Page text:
Tuesday, July 19, 2011

137. Burmagomphus divaricatus (Lieftinck, 1964)

Number: 137
Family: Gomphidae
Genus: Burmagomphus
Species: Burmagomphus divaricatus
Common name(s): Sprayed Clubtail
Thai name(s): แมลงปอเสือพม่าท้องขีดเหลือง
Habitat: Exposed but weedy uplands streams
Province(s) sighted: Nam Nao environs (Petchabun), Pui Waterfall (Pitsanoluk environs);  Khao Yai NP (Nakhorn Ratchasima).
Sightings (by me): Uncommon
In flight (that I have seen): April-July (possibly longer)

Yet another species I saw at an open river in Khao Yai NP, was  a Burmagomphus species . I initially ID'd this species as B. williamsoni. However, Oleg Kosterin has now ID'd the species Burmagomphus divaricatus.

The male
The male is similar to many other Gomphidae. The thoracic markings are slightly different. However, its sprayed caudal appendages are what give it away.

You can see why it is called the 'sprayed' clubtail. The inferior (lower) appendages are sprayed out.

The sub-adult male
The sub-adult male is very similar to the adult. However, it doesn't yet have the bright eyes.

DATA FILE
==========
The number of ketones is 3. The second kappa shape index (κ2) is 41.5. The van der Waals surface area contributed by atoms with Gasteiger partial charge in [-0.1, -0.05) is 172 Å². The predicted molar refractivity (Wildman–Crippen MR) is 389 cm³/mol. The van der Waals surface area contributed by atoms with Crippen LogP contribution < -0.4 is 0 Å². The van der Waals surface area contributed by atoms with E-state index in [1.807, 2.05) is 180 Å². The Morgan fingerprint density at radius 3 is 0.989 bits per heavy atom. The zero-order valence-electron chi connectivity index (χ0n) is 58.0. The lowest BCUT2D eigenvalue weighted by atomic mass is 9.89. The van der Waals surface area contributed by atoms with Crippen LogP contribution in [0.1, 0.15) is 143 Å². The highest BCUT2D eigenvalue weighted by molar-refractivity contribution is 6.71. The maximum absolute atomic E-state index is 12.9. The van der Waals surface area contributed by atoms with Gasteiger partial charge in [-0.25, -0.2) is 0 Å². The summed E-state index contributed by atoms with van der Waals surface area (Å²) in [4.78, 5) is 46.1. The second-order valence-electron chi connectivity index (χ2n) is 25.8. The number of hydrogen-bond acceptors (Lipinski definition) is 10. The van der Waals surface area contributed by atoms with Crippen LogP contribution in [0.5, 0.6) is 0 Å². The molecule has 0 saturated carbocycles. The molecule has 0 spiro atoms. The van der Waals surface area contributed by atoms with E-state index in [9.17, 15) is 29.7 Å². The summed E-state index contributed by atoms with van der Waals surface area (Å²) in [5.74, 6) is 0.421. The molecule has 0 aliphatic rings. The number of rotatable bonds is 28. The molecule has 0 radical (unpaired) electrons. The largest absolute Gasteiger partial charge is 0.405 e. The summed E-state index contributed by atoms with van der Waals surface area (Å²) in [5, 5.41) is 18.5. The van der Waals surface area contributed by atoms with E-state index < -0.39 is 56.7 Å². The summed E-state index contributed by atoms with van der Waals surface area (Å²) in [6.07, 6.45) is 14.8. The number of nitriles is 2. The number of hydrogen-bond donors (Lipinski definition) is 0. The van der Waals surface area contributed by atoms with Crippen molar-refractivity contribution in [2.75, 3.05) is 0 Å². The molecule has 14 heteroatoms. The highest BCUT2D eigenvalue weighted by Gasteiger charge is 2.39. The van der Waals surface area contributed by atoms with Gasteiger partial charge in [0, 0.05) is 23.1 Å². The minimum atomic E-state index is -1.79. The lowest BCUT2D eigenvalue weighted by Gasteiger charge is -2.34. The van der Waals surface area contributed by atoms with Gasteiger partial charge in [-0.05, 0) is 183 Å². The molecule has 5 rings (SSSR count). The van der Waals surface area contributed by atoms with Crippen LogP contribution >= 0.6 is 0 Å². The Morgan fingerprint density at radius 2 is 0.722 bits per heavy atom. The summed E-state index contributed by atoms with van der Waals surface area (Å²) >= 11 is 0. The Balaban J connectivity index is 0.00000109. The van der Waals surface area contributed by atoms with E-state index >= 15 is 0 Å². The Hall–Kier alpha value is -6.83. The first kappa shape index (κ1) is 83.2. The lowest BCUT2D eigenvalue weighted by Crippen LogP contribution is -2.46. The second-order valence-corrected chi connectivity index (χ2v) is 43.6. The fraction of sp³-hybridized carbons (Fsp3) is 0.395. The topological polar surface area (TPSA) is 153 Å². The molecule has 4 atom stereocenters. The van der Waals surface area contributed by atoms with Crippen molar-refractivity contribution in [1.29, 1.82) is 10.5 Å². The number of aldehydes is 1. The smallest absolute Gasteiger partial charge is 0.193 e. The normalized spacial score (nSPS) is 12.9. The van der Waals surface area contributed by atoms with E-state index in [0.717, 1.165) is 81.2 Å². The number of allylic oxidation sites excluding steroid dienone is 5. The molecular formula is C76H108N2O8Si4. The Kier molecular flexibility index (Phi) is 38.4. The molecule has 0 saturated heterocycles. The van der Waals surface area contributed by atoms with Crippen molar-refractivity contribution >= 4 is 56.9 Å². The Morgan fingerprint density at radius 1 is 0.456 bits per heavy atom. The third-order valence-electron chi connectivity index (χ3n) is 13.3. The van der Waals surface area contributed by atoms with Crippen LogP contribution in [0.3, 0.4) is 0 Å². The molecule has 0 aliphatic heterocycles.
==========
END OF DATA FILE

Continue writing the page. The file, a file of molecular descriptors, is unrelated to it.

The teneral male
I was fortunate enough to also spot a teneral male while I was at Khao Yai. I only managed a couple of photos before he retreated high up in the treetops.

Close up of the appendages.

Here's a teneral male I caught briefly ... shows just how small they are.

The female
I have spotted a few females, but they are always almost impossible to get near. They tend to fly away at the slightest movement. Fortunately, as I wandered along the riverbank at almost 6 p.m., this one had settled down for the night. I even managed to capture her with my fingers. 

 The female's caudal appendages.

Now in the hand (for thoracic markings) ...

The copula...
On a terrible day, with howling winds and heavy rain, I still managed to capture photos of something special. This copula is the only one I have ever seen of this genus. I saw it at an uplands river, which is exposed in Nam Nao environs. I have since spotted a second copula (terrible photos though) at Pui waterfall, Pitsanoluk environs.

Many, many thanks to Oleg Kosterin for the ID and generous information provided on the genus. Also, to Noppadon Makbun for confirming the second female I saw at Nam Nao.

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